Competitive victimhood as a response to accusations of ingroup harm doing

Daniel Sullivan, Mark J. Landau, Nyla R. Branscombe, Zachary K. Rothschild

Research output: Contribution to journalArticlepeer-review

115 Scopus citations


Accusations of unjust harm doing by the ingroup threaten the group's moral identity. One strategy for restoring ingroup moral identity after such a threat is competitive victimhood: claiming the ingroup has suffered compared with the harmed outgroup. Men accused of harming women were more likely to claim that men are discriminated against compared with women (Study 1), and women showed the same effect when accused of discriminating against men (Study 3). Undergraduates engaged in competitive victimhood with university staff after their group was accused of harming staff (Study 2). Study 4 showed that the effect of accusations on competitive victimhood among high-status group members is mediated by perceived stigma reversal: the expectation that one should feel guilty for being in a high-status group. Exposure to a competitive victimhood claim on behalf of one's ingroup reduced stigma reversal and collective guilt after an accusation of ingroup harm doing (Study 5).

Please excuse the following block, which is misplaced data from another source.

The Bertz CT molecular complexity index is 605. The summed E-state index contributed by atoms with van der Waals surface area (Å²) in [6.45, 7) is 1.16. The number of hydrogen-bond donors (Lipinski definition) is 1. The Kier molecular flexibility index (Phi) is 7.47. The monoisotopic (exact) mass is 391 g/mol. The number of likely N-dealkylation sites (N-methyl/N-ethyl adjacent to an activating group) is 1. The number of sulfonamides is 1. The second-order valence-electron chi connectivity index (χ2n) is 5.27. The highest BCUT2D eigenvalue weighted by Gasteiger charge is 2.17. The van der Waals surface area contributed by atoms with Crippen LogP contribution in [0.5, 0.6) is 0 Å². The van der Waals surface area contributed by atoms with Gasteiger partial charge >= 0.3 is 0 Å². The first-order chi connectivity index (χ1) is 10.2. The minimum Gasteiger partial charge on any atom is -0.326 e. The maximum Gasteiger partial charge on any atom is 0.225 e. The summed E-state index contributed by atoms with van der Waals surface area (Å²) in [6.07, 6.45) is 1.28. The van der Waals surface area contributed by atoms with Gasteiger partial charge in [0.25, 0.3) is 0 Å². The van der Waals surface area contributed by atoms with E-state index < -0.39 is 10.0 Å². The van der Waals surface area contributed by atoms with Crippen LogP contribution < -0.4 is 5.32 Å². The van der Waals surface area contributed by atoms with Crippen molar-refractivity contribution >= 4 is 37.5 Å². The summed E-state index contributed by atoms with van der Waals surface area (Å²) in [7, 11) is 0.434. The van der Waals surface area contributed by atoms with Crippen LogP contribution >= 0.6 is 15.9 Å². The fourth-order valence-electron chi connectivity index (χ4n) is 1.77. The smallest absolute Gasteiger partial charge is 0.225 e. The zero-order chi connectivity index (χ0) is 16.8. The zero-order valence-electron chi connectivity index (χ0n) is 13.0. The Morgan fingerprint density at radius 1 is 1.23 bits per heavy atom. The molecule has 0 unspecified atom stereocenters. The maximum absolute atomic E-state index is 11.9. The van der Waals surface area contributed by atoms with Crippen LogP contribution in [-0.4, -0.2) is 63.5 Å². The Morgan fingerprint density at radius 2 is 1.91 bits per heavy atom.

Original languageEnglish (US)
Pages (from-to)778-795
Number of pages18
JournalJournal of Personality and Social Psychology
Issue number4
StatePublished - Apr 2012


  • Collective victimization
  • Competitive victimhood
  • Gender
  • Ingroup moral identity
  • Intergroup relations
  • Race

ASJC Scopus subject areas

  • Social Psychology
  • Sociology and Political Science


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